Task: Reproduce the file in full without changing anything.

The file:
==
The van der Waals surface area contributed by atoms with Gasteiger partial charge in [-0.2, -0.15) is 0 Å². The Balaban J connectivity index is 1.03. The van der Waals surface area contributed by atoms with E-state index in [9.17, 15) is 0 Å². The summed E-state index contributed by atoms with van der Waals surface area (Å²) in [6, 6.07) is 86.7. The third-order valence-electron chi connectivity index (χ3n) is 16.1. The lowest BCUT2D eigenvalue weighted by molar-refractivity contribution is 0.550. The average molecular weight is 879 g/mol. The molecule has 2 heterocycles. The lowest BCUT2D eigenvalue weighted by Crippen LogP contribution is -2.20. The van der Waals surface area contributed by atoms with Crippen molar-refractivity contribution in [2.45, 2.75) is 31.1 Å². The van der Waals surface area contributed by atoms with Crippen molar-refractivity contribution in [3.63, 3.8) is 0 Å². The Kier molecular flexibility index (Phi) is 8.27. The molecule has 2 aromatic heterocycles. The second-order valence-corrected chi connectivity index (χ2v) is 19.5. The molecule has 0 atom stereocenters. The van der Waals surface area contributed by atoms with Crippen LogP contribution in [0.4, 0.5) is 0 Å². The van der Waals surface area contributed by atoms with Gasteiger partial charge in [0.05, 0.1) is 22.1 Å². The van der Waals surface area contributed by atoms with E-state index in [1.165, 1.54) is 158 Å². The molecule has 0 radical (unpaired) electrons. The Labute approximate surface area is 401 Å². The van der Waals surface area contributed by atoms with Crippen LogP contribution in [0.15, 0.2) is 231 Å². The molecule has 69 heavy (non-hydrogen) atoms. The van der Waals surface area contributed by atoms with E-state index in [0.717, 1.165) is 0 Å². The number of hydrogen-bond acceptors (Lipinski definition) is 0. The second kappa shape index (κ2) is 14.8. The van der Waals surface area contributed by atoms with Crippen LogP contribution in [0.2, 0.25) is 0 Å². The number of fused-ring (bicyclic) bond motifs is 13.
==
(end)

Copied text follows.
The van der Waals surface area contributed by atoms with Gasteiger partial charge in [-0.2, -0.15) is 0 Å². The Balaban J connectivity index is 1.03. The van der Waals surface area contributed by atoms with E-state index in [9.17, 15) is 0 Å². The summed E-state index contributed by atoms with van der Waals surface area (Å²) in [6, 6.07) is 86.7. The third-order valence-electron chi connectivity index (χ3n) is 16.1. The lowest BCUT2D eigenvalue weighted by molar-refractivity contribution is 0.550. The average molecular weight is 879 g/mol. The molecule has 2 heterocycles. The lowest BCUT2D eigenvalue weighted by Crippen LogP contribution is -2.20. The van der Waals surface area contributed by atoms with Crippen molar-refractivity contribution in [2.45, 2.75) is 31.1 Å². The van der Waals surface area contributed by atoms with Crippen molar-refractivity contribution in [3.63, 3.8) is 0 Å². The Kier molecular flexibility index (Phi) is 8.27. The molecule has 2 aromatic heterocycles. The second-order valence-corrected chi connectivity index (χ2v) is 19.5. The molecule has 0 atom stereocenters. The van der Waals surface area contributed by atoms with Crippen LogP contribution in [0.4, 0.5) is 0 Å². The van der Waals surface area contributed by atoms with Gasteiger partial charge in [0.05, 0.1) is 22.1 Å². The van der Waals surface area contributed by atoms with E-state index in [1.165, 1.54) is 158 Å². The molecule has 0 radical (unpaired) electrons. The Labute approximate surface area is 401 Å². The van der Waals surface area contributed by atoms with Crippen LogP contribution in [0.15, 0.2) is 231 Å². The molecule has 69 heavy (non-hydrogen) atoms. The van der Waals surface area contributed by atoms with E-state index in [0.717, 1.165) is 0 Å². The number of hydrogen-bond acceptors (Lipinski definition) is 0. The second kappa shape index (κ2) is 14.8. The van der Waals surface area contributed by atoms with Crippen LogP contribution in [0.2, 0.25) is 0 Å². The number of fused-ring (bicyclic) bond motifs is 13.